Jun. 7--The vote is in to extend the south runway of Fort Lauderdale-Hollywood International Airport to around 8,000 feet, but don't expect bulldozers on the flight line anytime soon.
They'll be preceded by more FAA paperwork and most likely a lawsuit from expansion opponents.
On Wednesday, those opponents were tired after rallying at a public hearing until the wee hours, cranky over their loss, and continuing to insist airport expansion is a bad decision. Still, though some observers expect the planned 2012 opening to slip a bit, the longer runway almost certainly is coming.
Commissioners heard more than 150 speakers on both sides of the airport issue Tuesday evening, then -- at about 1 a.m. Wednesday -- voted 6-3 in favor of expansion. In the next several months, they will tackle the complex problem of deciding which homes will be subject to jet noise serious enough to require soundproof windows or attic insulation.
Estimates are that 118 homes -- most in Dania Beach -- would be affected by noise in 2012, with 1,051 affected by 2020 as flight traffic builds.
The FAA will pay to help residents within a certain boundary, but many commissioners want to make it larger.
The county bought out several hundred homes as part of a runway expansion in the 1980s, but commissioners don't support a massive buyout this time.
One estimate of noise-reduction projects put the price tag at $730 million.
Dania Beach Mayor Bob Anton, whose family has lived in the Melaleuca Gardens neighborhood since the 1960s, said government can't compensate homeowners for loss of enjoyment of their yards and that noise-reduction projects won't help.
"I've got soundproof windows now, and I still hear planes inside from time to time," he said. "My canal behind my house is 57 feet wide. I can't talk to people across the canal when planes are taking off."
Also at issue: how many airport gates will be needed to handle increased flight traffic. This goes to the heart of the debate between those who favor growth and those who prefer the Broward airport's size and ease of navigation to that of Miami's.
Proponents said the expansion will address the airport's average flight delay of 13 minutes, expected to get worse. In May, the Federal Aviation Administration said Fort Lauderdale was one of four airports nationwide that must expand quickly to handle increasing demand.
"The most important thing you now have is certainty," said Broward County Mayor Josephus Eggelletion Jr. "You know where you're going to go."
Eggelletion predicted demand will eventually lead to the need for yet another runway, though, he said "for now, we are in great shape."
The selected runway option is similar to one endorsed by commissioners in 2003, during an earlier phase of a planning process that began in 1991. It will extend the 5,276-foot south runway to 8,000 feet, including an elevated section over U.S. 1. That's a concept that's foreign -- and a bit frightening -- to some.
At the meeting, longtime commercial pilot Mike McKeever said he fears an elevated runway is unsafe.
"This is a potential catastrophe waiting to happen," he said. "I would not use this runway."
But Rusty Chapman, manager of the airports division for the FAA's southern region, cited elevated runways in Las Vegas, Atlanta, Seattle, Charlotte, Memphis, Denver and Detroit They meet FAA design standards and are safe.
"Many pilots land on these runways with similar elevations," he said.
The $695 million construction cost will be paid by the federal government and airport revenues. Passenger fees will cover some construction and noise reduction.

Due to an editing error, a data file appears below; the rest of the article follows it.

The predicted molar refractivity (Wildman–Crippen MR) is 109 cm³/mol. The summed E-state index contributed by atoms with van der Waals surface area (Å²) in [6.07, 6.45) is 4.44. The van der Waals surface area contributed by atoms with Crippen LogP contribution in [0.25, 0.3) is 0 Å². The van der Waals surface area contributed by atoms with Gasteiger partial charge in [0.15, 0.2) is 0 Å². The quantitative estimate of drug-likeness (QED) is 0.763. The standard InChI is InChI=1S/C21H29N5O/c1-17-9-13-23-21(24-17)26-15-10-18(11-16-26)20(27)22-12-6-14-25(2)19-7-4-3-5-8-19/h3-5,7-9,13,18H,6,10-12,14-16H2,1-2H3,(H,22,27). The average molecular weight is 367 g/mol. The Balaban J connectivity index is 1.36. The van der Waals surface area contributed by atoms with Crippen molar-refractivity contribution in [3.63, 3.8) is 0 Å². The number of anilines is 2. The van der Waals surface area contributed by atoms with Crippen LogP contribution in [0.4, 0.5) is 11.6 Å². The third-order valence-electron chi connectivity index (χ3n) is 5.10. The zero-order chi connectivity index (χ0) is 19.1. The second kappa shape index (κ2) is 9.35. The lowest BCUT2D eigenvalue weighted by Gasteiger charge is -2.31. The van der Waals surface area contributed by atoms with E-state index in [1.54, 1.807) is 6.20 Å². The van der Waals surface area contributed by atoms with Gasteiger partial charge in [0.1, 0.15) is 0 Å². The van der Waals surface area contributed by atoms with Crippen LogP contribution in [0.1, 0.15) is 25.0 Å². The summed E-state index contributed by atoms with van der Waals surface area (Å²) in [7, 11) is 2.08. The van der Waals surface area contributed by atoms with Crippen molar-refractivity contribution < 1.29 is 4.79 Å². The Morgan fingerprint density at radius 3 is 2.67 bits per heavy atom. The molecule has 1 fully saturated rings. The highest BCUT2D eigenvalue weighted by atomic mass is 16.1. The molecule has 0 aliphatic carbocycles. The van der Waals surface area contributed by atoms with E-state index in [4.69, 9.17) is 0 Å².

George Platt, who co-chairs a pro-airport expansion committee through the Broward Workshop, said Broward needs more capacity to handle 22 million passengers a year -- and counting. "Even if in-migration isn't quite what it once was, we are going to continue to experience growth," he said.
Commissioners Sue Gunzburger, John Rodstrom and Lois Wexler voted against expansion, called for collecting more information and raised concerns about the harm it could cause.
"For a runway to impact a neighborhood the way it impacts Melaleuca, you cannot recover from that," Wexler said. "You can't sound-block. You can't mitigate quality of life."
Not everyone believes the chosen plan will ease delays. It lengthens the south runway but calls for closing a noisy crosswind airstrip, leaving only two runways.
That worries Robert Berlucchi, air traffic manager at the airport, who said in a May 10 letter responding to the FAA's draft environmental impact statement that the closure will create delays. "Gridlock in later years should be expected," he wrote.
Tuesday night's meeting drew a rowdy crowd in dueling red and yellow T-shirts. Their protests were creative: Family members of expansion opponent Brenda Lee Chalifour baked a cake in the shape of a runway, decorated with plastic planes.
By Wednesday morning, all Chalifour had to show for her years of fighting expansion was the cake and a ticket for trespassing. She was escorted out of the Convention Center by deputies after ignoring Eggelletion's warnings about speaking repeatedly on behalf of others.
Chalifour, an attorney, vowed to fight her trespassing charge. All parties might wait until the FAA announces its preferred runway alternative later this year or next year to decide on any legal action.
Wednesday's vote won't end debates over the impact on the environment and whether the county made the best choice. Airport opponents raised concerns that the construction project will cause discounted airlines to flee the airport to avoid higher passenger fees.
But JetBlue spokeswoman Alison Eshelman said expansion is good for its business. Fort Lauderdale is JetBlue's fifth-busiest airport.
"We fully support the runway expansion because it's going to alleviate congestion at the airport, it's going to bring in more jobs in the community and provide more options for customers in the Fort Lauderdale area," she said.